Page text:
Bowling Blindfolded

Every poker strategy will see short-term variance. Your optimal strategy may give you a string of losses, while the local fish, who plays any two cards he’s dealt, is on a hot streak.

These downswings can last for weeks, shaking even strong players, pushing them to doubt their ability, change their strategy, and adopt bad habits.

Poker is a gambling game. These short-term variances are expected. They may be disheartening, but not a reason to abandon a sound strategy.

Consider a hypothetical bowling lane that is extra-wide; 10 feet wide, to be exact. Imagine the bumpers are up.

A player without strategy, a non-thinking fish, approaches the lane blindfolded. Without strategy, his game outcomes are effectively random. On a long enough timeline, he’s losing. But he’ll occasionally get a strike. Sometimes he’ll be on a hot streak, hitting strike after strike.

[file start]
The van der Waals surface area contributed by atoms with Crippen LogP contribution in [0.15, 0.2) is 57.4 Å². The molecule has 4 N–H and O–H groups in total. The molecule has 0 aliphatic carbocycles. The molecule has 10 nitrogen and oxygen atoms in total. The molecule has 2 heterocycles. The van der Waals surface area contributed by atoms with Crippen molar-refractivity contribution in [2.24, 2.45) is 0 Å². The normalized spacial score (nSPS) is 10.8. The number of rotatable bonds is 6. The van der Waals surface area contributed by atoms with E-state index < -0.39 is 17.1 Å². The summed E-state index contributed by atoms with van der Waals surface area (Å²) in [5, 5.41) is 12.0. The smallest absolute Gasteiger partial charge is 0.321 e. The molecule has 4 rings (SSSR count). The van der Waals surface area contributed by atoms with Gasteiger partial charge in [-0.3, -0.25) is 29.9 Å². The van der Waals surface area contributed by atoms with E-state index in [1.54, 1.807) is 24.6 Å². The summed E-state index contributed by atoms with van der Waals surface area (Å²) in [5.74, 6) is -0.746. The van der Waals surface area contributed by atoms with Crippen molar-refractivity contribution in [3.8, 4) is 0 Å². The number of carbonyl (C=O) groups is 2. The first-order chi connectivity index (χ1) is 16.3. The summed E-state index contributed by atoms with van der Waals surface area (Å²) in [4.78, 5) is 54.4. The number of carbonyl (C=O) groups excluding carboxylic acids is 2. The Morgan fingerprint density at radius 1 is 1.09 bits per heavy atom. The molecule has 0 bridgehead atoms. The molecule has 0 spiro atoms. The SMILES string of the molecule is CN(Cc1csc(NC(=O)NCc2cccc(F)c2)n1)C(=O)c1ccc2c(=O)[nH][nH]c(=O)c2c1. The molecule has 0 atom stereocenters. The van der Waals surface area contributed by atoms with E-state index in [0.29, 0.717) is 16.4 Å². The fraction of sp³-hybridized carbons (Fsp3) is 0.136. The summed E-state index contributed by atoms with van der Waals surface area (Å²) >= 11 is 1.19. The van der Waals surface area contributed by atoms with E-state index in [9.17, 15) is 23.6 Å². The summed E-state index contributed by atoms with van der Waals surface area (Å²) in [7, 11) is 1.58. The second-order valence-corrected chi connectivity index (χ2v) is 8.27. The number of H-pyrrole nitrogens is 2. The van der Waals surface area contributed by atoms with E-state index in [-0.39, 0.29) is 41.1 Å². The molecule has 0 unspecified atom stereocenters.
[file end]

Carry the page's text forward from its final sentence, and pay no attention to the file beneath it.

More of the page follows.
You, a thinking player, are employing sound strategies in your game. Your strategies bring those bumpers closer together, so that when you release the bowling ball into the lane, your odds of getting a strike are higher than those of the fish. The better your strategy, the narrower the bumpers. The narrower the bumpers, the higher the likelihood of a positive outcome.

If only you could bring the bumpers close enough… you could guarantee a strike every time.

But poker is a gambling game: the bumpers will never be so close to guarantee a strike every time. No gameplay is so optimal and no years of experience are enough. You’ll miss often; sometimes many times in a row.

That is not a reason to abandon a sound strategy. The blindfolded fish on a hot streak is not a reason to buy a blindfold.

Corollary: it’s equally important to recognize when you’re on a hot streak. Don’t let short-term luck tempt you into non-optimal game play. Don’t loosen up or start habitually cold-bluffing. And don’t mistake your own short-term luck for skill.

Photo by Benjamin Faust on Unsplash